Once I had the time and place I could dive into research mode! I love digging out all of those snippets that were forgotten, or in some cases papered over. For instance a comment was made at my writing group that nobody carried a gas mask. I hit the internet, and the books, and came across many references to the fact that though films of the era – fact and fiction – assured viewers that everyone carried a gas mask everywhere because that was the law, nothing could be further from the truth. Millions of masks were issued through 1939 and 1940 but carrying it with you was never made law and by January 1940, when Winter Downs is set, less than 20% of people bothered taking their gas mask anywhere.

Writing Winter Downs was a lot of fun to write. I really have come to be very fond of Bunch and Wright. Onwards and upwards now to finish book two in the series!

***

Alison’s Review:

As soon as I heard about this book I knew I was destined to read it! I am Sussex born and bred so could easily visualise the scenes and my mother was actually in the Land Army in the relevant time period so I feel I had an advantage. Whether that enhanced my enjoyment I’m not sure because it is such an endearing story so from the outset you instinctively go back to that era of the 1940’s.

Jan’s descriptive writing forms the basis for the tension and bleakness of war, the cold sometimes lonely downs and the austerity that was around, Winter Downs is the perfect title and I think you will agree the cover is simply stunning.

Two sisters, totally different in character but with a deep bond .. Bunch and Dodo find themselves in the middle of a mystery. After finding the body of a local man known to them Bunch is determined to prove that he wouldn’t/didn’t commit suicide and that something more sinister has taken place.

Due to lack of police or suitable funding because of the war, Chief Inspector Wright is adamant it is an open/shut case of suicide and the matter should be dropped.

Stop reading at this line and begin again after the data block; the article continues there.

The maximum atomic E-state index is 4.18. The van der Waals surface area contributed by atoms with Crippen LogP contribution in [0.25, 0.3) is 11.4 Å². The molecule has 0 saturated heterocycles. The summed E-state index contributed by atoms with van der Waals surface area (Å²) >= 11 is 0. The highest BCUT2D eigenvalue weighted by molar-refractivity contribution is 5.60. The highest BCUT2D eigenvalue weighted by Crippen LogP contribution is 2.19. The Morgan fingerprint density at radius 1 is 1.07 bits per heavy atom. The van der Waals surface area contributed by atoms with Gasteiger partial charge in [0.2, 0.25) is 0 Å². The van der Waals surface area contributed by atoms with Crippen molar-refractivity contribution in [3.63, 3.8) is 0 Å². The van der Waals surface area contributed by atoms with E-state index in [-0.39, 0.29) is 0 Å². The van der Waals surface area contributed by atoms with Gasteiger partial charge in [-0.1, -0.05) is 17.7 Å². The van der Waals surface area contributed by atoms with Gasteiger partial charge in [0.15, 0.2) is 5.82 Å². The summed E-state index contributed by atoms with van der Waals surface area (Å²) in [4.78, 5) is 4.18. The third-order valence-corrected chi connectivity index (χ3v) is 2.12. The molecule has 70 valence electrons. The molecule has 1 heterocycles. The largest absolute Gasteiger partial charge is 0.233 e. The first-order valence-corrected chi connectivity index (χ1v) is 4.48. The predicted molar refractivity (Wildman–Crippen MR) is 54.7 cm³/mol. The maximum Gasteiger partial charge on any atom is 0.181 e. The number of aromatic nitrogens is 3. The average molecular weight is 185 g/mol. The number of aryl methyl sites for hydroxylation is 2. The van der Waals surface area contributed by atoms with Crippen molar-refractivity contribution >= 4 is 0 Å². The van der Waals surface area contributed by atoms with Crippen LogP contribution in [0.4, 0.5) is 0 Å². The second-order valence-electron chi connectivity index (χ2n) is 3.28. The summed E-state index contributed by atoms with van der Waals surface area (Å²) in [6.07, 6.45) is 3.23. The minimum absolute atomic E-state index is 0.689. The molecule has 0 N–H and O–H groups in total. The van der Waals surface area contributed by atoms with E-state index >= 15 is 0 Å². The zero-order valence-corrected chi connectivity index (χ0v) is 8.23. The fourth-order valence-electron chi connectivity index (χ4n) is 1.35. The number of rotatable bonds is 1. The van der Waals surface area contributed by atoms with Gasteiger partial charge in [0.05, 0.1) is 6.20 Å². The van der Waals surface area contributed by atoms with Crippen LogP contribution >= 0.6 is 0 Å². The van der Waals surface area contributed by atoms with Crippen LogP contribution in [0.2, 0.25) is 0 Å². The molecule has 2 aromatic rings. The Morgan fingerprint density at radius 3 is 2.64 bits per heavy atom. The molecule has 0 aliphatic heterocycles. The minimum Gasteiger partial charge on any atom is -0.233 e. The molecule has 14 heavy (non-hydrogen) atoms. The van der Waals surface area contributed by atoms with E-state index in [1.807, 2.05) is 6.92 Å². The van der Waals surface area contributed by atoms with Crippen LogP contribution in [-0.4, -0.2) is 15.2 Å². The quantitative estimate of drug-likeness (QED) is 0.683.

So begins the search for a possible killer. Bunch and Dodo are already having to adapt to a completely alien way of life after the soldiers took over their house and they had to relocate to grandma, add in rationing, black-outs and the uncertainty of war. Dodo has already lost her husband in the fighting so Bunch is incredibly protective, this all results in the need for an answer. If it was murder then there could be further danger imminent.

I enjoyed finding out about these two women as their individuality emerges, Bunch is the feisty one of the two and I admire her determination to discover the truth. It kept me hooked as the puzzle deepens and I really couldn’t see how there was going to be a satisfactory ending.

The setting is beautifully described and for anyone who doesn’t have knowledge of Sussex it is a charming county steeped in history, yes I may be biased but it was so refreshing to read and absorb my local dialect which reminds me of my grandparents!

Anyone who likes historical fiction with a strong mix of characters will relish this story. Eerie, chilling and riveting I wholly recommend it.  I’m already looking forward to more from Jan. I think this is a book that will stay with me long after finishing it and I’m likely to re-read and discover even more from it.

My thanks go to Jan for my copy of Winter Downs and for inviting me to participate in the blog tour. I read and reviewed voluntarily.